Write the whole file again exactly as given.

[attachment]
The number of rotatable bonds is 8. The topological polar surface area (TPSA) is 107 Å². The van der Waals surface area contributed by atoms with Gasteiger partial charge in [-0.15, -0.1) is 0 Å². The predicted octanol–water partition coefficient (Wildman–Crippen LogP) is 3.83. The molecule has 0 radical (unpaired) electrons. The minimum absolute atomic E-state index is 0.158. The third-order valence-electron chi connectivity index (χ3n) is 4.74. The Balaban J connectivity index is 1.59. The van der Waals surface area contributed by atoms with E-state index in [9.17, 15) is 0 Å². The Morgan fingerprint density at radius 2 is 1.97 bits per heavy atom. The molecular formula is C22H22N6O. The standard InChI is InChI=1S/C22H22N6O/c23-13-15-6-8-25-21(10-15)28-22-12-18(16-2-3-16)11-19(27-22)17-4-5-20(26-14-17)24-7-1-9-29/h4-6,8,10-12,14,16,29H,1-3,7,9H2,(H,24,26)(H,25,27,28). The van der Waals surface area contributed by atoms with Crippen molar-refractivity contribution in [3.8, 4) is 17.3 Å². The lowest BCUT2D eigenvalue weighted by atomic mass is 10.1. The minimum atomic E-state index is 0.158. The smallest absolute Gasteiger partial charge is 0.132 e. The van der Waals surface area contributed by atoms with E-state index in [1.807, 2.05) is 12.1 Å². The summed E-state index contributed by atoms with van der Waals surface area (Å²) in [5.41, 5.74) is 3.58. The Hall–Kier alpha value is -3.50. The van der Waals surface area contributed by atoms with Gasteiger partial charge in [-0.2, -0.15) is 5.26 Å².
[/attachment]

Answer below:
The number of rotatable bonds is 8. The topological polar surface area (TPSA) is 107 Å². The van der Waals surface area contributed by atoms with Gasteiger partial charge in [-0.15, -0.1) is 0 Å². The predicted octanol–water partition coefficient (Wildman–Crippen LogP) is 3.83. The molecule has 0 radical (unpaired) electrons. The minimum absolute atomic E-state index is 0.158. The third-order valence-electron chi connectivity index (χ3n) is 4.74. The Balaban J connectivity index is 1.59. The van der Waals surface area contributed by atoms with E-state index in [9.17, 15) is 0 Å². The Morgan fingerprint density at radius 2 is 1.97 bits per heavy atom. The molecular formula is C22H22N6O. The standard InChI is InChI=1S/C22H22N6O/c23-13-15-6-8-25-21(10-15)28-22-12-18(16-2-3-16)11-19(27-22)17-4-5-20(26-14-17)24-7-1-9-29/h4-6,8,10-12,14,16,29H,1-3,7,9H2,(H,24,26)(H,25,27,28). The van der Waals surface area contributed by atoms with Crippen molar-refractivity contribution in [3.8, 4) is 17.3 Å². The lowest BCUT2D eigenvalue weighted by atomic mass is 10.1. The minimum atomic E-state index is 0.158. The smallest absolute Gasteiger partial charge is 0.132 e. The van der Waals surface area contributed by atoms with E-state index in [1.807, 2.05) is 12.1 Å². The summed E-state index contributed by atoms with van der Waals surface area (Å²) in [5.41, 5.74) is 3.58. The Hall–Kier alpha value is -3.50. The van der Waals surface area contributed by atoms with Gasteiger partial charge in [-0.2, -0.15) is 5.26 Å².